One proceeds from the assumption that the Senate will do whatever it can to kill a deal. It’s a Republican Senate, by a pretty wide margin (54-46); history would suggest that these Republicans simply aren’t going to hand President Obama a win like this. It hardly matters what the details are, about what Iran can or can’t do at Fordow, about the “snapback” provisions of the sanctions, about the inspections regime, or about what precise oversight role Congress has. It’s just basically impossible to imagine that this Republican Party, after everything we’ve seen over these last six years, and this Republican Senate majority leader, who once said it was his job to make Obama a one-term president, won’t throw up every roadblock to a deal they can conjure.

Once again, we’re left separating out the factors the way scientists reduce compounds to their constituent elements in the lab. How much of this is just Obama hatred? How much is (this is a slightly different thing) the conviction—quite insane, but firmly held—that he doesn’t have the best interests of the United States at heart? How much is a genuinely paranoid, McCarthy-ish world view about the intractably evil nature of our enemy and the definitional Chamberlainism of ever thinking otherwise?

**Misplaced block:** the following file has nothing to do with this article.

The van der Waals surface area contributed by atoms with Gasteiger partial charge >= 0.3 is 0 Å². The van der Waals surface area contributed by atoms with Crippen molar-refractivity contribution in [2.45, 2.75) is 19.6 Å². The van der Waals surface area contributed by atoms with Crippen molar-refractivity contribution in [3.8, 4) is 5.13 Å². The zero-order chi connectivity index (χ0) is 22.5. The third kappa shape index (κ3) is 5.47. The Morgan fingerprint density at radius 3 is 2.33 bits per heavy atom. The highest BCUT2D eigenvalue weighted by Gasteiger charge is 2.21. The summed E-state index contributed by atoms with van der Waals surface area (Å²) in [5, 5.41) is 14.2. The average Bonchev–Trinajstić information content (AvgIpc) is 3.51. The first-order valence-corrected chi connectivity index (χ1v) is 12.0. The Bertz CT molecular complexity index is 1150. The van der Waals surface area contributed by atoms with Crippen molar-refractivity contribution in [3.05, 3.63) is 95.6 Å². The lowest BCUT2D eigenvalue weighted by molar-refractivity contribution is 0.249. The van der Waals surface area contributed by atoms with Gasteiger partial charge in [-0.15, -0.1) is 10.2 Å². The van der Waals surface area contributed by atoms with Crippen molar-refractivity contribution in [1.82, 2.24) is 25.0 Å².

And how much is just self-interested politics, as it is bequeathed to us in its current form? Which is to say—if you are a Republican senator, you simply cannot cast a vote that can be seen as “pro-Obama” under any circumstances. You just can’t do it.

I asked in a column last week whether there would be one Republican officeholder in Washington who might say, “Hey, upon examination of the details, this looks like a decent deal with risks that are acceptable, and I’m going to support it?” It’s still a good question. Senator Jeff Flake of Arizona is conceivable. He called that noxious Tom Cotton letter “not appropriate.” But Flake is pretty new to the Senate and doesn’t carry a lot of weight on these matters.

Some suggest Corker himself. Corker has this reputation, in part earned, as one of the reasonable ones. He gets articles written about him like this one,  from The New York Times a couple of days ago, which limned him as a Republican of the old school, a sensible fellow who still wants to horse-trade.